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BeanDog

[.net] Reading strings written by BinaryWriter.Write(string)?

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My game's toolset is written in C#. When I "compile" a set of content to a file, I use .NET's BinaryWriter class to write strings to the file. They're length-prefixed, but not (apparently) by a normal 4-byte int. My game itself is written in C++, and it needs to read these strings in. I can't seem to dig up on Google the format .NET uses for its length prefix on strings. Does someone have a link to sample code for reading such strings or a specification on the format?

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When you write out a string using BinaryWriter, the string is length prefixed with a 7 bit encoded integer. This enables it to saves space for when the length is not consuming the full 32 bit integer (as most won't)

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You know better than I do, but on the page it says:

Quote:
A length-prefixed string represents the string length by prefixing to the string a single byte or word that contains the length of that string.

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According to the current version of MSDN on BinaryWriter.Write(String) -
Quote:
This method first writes the length of the string as a four-byte unsigned integer, and then writes that many characters to the stream.
So far we have arguments for a byte, word, int and even variable length length prefix. [smile]

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I know it is not constant--experimentation showed that a 50-character string gets a 1-byte prefix, and that longer strings get more bytes. I'd rather not examine the output of the function for every possible length of string, so the search for documentation continues.

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Actually, I see byte, short, and int all in one paragraph:

Quote:
A length-prefixed string represents the string length by prefixing to the string a single byte or word that contains the length of that string. This method first writes the length of the string as a four-byte unsigned integer, and then writes that many characters to the stream. This method writes a length-prefixed string to this stream using the BinaryWriter instance's current Encoding.


Nice.

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You can use Reflector to inspect the code of BinaryWriter.Write(string). You will be fixed.

edit : according to the code for strings with less than 128 characters, it will prefix with a single byte, greater or equal to 128 it will prefix with 4 bytes.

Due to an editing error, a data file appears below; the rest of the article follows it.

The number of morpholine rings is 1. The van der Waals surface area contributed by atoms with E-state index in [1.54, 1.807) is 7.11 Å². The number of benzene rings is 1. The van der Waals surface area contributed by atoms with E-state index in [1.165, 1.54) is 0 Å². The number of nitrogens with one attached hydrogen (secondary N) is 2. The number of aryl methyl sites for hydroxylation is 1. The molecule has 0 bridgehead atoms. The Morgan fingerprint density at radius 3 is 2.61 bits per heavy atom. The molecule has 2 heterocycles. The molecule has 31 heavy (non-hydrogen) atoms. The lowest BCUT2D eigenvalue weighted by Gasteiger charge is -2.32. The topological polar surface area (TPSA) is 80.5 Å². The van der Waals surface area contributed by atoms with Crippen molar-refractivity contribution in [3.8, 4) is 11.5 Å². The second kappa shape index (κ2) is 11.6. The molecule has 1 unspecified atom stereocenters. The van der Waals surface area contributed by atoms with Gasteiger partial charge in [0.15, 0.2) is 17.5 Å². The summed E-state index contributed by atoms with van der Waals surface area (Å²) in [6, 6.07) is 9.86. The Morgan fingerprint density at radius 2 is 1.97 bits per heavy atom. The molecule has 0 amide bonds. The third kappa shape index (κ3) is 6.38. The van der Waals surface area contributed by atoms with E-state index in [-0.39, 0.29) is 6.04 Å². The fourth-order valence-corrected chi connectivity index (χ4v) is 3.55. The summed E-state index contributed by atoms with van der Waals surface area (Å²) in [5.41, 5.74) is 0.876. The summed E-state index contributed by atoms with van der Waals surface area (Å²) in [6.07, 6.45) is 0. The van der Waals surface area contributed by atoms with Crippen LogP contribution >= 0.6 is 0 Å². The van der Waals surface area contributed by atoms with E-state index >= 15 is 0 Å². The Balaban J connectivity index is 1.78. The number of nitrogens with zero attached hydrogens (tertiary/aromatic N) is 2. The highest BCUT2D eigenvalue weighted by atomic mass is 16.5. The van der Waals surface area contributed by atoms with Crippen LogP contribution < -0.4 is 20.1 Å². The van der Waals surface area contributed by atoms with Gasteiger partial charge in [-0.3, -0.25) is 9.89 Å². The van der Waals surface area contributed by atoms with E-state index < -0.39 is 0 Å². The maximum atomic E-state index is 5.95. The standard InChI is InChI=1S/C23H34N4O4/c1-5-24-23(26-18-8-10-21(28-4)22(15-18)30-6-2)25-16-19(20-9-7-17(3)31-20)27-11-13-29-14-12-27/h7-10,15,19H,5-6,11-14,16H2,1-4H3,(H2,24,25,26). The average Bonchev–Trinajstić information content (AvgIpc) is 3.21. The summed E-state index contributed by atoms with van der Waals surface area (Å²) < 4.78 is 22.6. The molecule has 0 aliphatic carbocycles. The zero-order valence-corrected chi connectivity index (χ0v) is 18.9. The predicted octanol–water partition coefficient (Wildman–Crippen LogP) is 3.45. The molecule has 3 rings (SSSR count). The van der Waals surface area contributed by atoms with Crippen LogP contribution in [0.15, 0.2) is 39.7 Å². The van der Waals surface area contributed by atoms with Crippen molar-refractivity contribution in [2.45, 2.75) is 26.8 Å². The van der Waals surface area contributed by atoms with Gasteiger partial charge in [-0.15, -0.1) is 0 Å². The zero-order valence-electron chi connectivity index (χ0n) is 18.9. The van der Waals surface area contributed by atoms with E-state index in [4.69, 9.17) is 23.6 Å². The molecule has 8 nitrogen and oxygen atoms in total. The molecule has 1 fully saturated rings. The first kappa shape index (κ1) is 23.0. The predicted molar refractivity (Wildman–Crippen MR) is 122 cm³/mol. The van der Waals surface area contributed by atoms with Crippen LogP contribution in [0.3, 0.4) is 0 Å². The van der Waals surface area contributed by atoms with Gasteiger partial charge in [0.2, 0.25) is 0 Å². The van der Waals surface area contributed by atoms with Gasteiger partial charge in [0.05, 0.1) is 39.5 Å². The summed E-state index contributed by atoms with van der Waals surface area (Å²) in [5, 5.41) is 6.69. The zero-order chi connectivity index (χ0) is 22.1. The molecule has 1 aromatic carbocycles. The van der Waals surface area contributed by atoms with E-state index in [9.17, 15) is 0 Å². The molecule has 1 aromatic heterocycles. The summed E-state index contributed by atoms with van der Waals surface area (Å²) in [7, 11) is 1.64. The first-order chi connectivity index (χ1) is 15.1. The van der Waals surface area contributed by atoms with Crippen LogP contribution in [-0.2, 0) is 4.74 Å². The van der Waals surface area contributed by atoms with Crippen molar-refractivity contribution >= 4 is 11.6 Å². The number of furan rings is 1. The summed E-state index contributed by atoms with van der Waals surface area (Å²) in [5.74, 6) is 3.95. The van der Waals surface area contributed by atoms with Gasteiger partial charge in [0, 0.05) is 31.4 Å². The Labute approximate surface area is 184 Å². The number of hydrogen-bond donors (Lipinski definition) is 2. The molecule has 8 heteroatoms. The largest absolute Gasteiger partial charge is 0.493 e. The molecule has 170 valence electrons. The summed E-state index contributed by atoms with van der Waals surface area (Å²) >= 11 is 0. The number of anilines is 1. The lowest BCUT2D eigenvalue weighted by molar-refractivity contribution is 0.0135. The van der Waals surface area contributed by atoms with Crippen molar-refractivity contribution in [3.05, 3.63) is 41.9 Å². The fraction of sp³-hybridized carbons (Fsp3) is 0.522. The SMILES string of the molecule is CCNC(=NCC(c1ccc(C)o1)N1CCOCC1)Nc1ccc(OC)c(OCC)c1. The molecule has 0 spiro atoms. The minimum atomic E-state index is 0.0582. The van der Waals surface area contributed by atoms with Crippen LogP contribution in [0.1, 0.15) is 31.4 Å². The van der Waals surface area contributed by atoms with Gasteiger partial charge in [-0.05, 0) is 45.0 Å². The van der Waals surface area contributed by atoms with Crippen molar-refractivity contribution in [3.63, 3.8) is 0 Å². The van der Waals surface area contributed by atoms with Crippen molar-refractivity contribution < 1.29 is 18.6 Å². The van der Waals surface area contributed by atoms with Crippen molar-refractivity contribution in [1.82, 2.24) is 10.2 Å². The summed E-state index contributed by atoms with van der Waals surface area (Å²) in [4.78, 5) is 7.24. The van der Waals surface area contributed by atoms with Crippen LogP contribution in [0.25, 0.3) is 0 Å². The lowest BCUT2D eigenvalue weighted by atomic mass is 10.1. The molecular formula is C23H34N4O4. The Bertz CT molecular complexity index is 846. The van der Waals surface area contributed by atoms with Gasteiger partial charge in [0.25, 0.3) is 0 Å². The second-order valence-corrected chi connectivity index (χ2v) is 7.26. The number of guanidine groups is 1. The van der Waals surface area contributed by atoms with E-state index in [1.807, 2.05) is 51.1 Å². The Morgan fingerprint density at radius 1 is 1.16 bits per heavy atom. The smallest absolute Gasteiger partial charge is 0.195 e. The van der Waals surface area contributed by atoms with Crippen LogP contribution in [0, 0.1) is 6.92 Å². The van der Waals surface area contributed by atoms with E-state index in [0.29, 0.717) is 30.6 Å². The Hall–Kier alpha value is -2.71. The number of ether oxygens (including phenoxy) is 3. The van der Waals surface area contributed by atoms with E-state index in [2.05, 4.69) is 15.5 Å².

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Guest Anonymous Poster
protected void Write7BitEncodedInt(int value)
{
uint num = (uint) value;
while (num >= 0x80)
{
this.Write((byte) (num | 0x80));
num = num >> 7;
}
this.Write((byte) num);
}


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You can work this out by writing code that tests all the boundary cases.


FileStream fs = new FileStream("c:\\moo.bin", FileMode.Create);
BinaryWriter bw = new BinaryWriter(fs);
string moo = "";
bw.Write( moo.PadLeft(5, 'X') );
bw.Write( moo.PadLeft(127, 'Y') );
bw.Write( moo.PadLeft(128, 'Z') );
bw.Write( moo.PadLeft(256, 'A') );
bw.Write( moo.PadLeft(32767, 'B') );
bw.Write( moo.PadLeft(32768, 'C') );
fs.Close();



It seems to me, that bit 7 of each byte determines if there is another byte to read. So lengths 0-127 take 1 byte, a length
of 128 requires two bytes, i.e. bit 7 is set to 1 but the real bit 7 is in bit 0 of the next byte, so in this manner 256 seems to be 0x80 0x02

Or I might be talking complete rubbish...

Jans.

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And binary reader usesthis courtesy of reflector.


protected internal int Read7BitEncodedInt()
{
byte num3;
int num = 0;
int num2 = 0;
do
{
if (num2 == 0x23)
{
throw new FormatException(Environment.GetResourceString("Format_Bad7BitInt32"));
}
num3 = this.ReadByte();
num |= (num3 & 0x7f) << num2;
num2 += 7;
}
while ((num3 & 0x80) != 0);
return num;
}


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Quote:
Original post by Niksan2
And binary reader usesthis courtesy of reflector.
*** Source Snippet Removed ***

And we have a winner! Anyone else find it strange that you have to decompile a system library to determine non-secret, defined behavior?

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Quote:
MSDN Docs
Reads a string from the current stream. The string is prefixed with the length, encoded as an integer seven bits at a time.

Lo and behold, it is! I'd probably seen that earlier, but it didn't mean anything to me--especially since I'd just read the Write(string) documentation that said it was either a byte... or a word... or a 4-byte int... or something else.

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Quote:
Original post by BeanDog
Quote:
Original post by Niksan2
And binary reader usesthis courtesy of reflector.
*** Source Snippet Removed ***

And we have a winner! Anyone else find it strange that you have to decompile a system library to determine non-secret, defined behavior?


http://blogs.msdn.com/sburke/archive/2008/01/16/configuring-visual-studio-to-debug-net-framework-source-code.aspx

btw you can exactly see how its encoded.

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